Join the Urban Freight Logistics Group and meet your peers @ http://www.civitas.eu/content/urban-freight-logistics-1 to discuss on green vehicles for urban freight delivery.

 

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Turin is promoting innovative approaches to achieve a sustainable freight transport strategy and to reduce the environmental impact of urban logistics by 20% in 2020. Kalamaria has an intense network of recreation, touristic and business activities, with a lack of integrated urban freight policy...

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12/04/2017 - 21:09
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12/04/2017 - 20:51
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As part of the project, the Port of Antwerp is developing an integrated truck guidance system to reduce traffic congestion in the port area. Meanwhile, the City of Antwerp is introducing the “Smart ways to Antwerp” strategy, which encourages local companies to bring in innovative sustainable logi...

Author: Clara Grimes
12/04/2017 - 20:00
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Currently, most of the deliveries of goods to and from Munich city centre and outside Munich are made by motorized delivery vehicles. Due to tremendous traffic volume, lack of space and congestion in Munich, deliveries are always under logistical pressure and punctuality is a challenge. The micro...

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11/04/2017 - 17:32
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Improvement of logistics processes strongly depend on the overall mobility policy, particularly when it comes to delivery of goods and parcels but also for services to hotels like laundry collection and delivery. Thus, all DESTINATIONS sites, namely Elba, Funchal, Las Palmas, Limassol, Rethymno a...

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21/11/2017
The next GrowSmarter webinar on Smart Goods Distribution and Logistics is taking place on 21 November at 11:00. The GrowSmarter project brings together cities and industry to integrate and demonstrate ‘12 smart city solutions’ in energy, infrastructure and transport. During the webinar, the projec...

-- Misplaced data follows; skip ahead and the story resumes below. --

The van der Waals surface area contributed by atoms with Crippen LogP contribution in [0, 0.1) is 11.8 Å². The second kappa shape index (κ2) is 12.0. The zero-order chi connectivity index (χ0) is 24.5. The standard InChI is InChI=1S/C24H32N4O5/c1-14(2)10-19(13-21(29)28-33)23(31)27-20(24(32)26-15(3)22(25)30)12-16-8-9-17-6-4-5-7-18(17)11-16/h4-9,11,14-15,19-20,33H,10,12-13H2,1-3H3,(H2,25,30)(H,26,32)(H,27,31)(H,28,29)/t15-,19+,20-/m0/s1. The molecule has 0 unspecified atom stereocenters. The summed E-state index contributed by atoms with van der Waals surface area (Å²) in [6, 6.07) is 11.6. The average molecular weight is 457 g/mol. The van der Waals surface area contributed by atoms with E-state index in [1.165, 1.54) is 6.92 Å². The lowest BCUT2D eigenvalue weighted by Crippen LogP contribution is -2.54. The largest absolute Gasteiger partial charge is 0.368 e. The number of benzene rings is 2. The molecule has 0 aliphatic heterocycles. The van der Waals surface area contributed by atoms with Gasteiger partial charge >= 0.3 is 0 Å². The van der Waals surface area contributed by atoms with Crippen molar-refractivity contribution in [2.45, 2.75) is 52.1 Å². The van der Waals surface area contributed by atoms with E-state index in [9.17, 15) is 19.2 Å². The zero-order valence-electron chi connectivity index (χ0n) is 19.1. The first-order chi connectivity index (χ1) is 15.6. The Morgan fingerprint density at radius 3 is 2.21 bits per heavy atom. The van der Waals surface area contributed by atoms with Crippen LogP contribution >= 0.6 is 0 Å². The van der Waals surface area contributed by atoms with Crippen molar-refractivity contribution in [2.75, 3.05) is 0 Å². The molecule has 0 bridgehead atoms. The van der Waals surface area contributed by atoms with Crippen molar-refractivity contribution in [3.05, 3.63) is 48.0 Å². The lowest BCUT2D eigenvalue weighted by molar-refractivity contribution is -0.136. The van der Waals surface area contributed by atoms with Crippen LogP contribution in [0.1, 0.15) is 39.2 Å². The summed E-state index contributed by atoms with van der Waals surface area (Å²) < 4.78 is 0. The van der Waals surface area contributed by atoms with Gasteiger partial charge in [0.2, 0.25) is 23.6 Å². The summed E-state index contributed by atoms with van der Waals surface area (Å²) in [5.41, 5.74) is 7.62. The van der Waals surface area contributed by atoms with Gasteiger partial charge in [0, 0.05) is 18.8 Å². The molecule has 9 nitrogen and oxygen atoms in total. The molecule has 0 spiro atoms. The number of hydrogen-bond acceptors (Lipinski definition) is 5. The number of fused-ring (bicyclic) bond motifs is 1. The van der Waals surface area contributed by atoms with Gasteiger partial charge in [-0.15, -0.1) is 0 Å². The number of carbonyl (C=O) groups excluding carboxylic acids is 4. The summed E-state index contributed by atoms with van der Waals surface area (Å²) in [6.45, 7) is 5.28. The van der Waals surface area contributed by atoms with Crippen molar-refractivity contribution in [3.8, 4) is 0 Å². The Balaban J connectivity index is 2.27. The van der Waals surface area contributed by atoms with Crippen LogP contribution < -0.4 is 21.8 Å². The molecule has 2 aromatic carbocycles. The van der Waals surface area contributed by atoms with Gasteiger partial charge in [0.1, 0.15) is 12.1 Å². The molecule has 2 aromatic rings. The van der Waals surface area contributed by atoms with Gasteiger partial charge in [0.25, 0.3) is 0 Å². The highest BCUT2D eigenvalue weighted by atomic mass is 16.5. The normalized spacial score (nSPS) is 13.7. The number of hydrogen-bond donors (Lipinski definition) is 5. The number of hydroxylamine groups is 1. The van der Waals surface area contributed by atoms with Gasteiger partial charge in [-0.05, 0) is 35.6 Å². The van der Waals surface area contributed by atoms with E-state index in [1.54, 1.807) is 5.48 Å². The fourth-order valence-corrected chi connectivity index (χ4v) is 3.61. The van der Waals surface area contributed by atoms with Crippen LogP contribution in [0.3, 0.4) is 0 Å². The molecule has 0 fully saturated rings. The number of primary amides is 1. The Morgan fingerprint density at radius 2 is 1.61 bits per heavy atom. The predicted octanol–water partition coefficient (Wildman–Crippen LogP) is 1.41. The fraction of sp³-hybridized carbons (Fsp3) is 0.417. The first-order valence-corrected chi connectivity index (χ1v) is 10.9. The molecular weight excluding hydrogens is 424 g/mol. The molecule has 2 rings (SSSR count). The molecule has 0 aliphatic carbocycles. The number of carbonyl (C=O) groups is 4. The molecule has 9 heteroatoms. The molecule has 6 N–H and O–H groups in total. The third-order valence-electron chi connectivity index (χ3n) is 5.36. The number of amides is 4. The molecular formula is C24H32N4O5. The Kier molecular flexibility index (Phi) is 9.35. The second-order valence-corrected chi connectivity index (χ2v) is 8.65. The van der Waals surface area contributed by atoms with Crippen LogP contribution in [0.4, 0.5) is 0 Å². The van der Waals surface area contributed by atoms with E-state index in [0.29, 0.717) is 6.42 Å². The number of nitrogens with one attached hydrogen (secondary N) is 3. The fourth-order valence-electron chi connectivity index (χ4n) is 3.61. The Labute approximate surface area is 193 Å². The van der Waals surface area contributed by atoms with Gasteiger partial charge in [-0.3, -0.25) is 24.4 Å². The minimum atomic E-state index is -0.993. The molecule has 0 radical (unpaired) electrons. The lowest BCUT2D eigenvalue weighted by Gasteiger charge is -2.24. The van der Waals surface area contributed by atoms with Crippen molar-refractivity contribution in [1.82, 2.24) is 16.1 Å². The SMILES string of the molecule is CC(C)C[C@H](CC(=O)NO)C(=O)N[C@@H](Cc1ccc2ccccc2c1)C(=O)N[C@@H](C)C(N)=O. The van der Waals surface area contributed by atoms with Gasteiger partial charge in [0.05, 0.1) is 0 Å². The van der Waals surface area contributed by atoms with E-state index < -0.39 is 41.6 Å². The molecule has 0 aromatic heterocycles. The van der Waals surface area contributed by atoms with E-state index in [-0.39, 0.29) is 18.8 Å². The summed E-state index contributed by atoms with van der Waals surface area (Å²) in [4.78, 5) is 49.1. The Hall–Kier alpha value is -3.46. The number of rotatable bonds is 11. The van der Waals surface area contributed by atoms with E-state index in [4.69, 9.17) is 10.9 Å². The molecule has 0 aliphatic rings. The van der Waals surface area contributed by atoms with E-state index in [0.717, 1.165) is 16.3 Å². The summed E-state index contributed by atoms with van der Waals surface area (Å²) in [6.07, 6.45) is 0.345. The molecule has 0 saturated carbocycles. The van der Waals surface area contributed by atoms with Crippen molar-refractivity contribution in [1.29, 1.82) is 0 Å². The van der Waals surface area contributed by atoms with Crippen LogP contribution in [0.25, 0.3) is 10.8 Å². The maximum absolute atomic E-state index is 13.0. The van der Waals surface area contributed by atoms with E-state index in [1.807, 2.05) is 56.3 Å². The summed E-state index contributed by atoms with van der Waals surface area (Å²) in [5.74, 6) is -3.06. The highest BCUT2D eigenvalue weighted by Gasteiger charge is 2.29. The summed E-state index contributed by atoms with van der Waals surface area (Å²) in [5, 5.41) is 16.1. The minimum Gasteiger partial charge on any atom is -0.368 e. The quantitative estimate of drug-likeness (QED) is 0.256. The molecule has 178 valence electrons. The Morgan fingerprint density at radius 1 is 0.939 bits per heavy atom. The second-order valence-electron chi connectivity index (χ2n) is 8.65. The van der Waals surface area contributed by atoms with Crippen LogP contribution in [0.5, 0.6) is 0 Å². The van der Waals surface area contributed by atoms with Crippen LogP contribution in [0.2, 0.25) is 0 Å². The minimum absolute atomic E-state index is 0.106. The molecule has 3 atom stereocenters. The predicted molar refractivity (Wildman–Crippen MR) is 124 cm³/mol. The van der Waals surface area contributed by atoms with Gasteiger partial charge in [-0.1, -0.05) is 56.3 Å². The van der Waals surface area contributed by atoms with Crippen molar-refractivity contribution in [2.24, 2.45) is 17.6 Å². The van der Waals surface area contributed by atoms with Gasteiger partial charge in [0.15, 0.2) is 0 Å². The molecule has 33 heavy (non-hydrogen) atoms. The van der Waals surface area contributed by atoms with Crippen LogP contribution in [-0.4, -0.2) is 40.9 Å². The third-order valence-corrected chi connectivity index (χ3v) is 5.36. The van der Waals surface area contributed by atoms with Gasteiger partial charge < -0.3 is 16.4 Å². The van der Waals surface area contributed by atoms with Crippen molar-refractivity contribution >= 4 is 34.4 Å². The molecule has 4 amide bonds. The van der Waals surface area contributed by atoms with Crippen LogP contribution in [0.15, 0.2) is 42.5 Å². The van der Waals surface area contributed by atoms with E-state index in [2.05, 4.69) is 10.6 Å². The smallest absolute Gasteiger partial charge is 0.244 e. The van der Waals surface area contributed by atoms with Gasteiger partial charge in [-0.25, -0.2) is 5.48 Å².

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11/10/2017
Over the past two years, the NOVELOG project has developed four tools to support city logistics policy formulation and decision-making, which have been tested in 12 cities. The preliminary outcomes from selected city cases will be presented at this workshop. Now we need your input! We will organise...
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10/10/2017
City freight distribution is in full evolution. With the establishment of limited traffic areas, delivery time windows, low emission zones, development of pedestrian shopping areas and the evolution of e-commerce, the logistics sector faces new challenges. There is a need to test and implement new m...
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27/09/2017
The final conference on Logistics Cloud will take place on 27th of September 2017 at Auditorium Karel Van Miert, Madou Tower, Place Madou 1, 1210 Brussels
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13/09/2017
On Wednesday 13th September 2017, the European projects CIVITAS ELIPTIC (www.eliptic-project.eu) and FREVUE (
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The London CITYLAB implementation is a trial of a scaling-up of a business model run by a large parcel carrier specialised in B2B deliveries (TNT) and a small ‘last-mile’ carrier specialised in electric freight deliveries (Gnewt Cargo)
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Wiki_Quotes-2015-09_4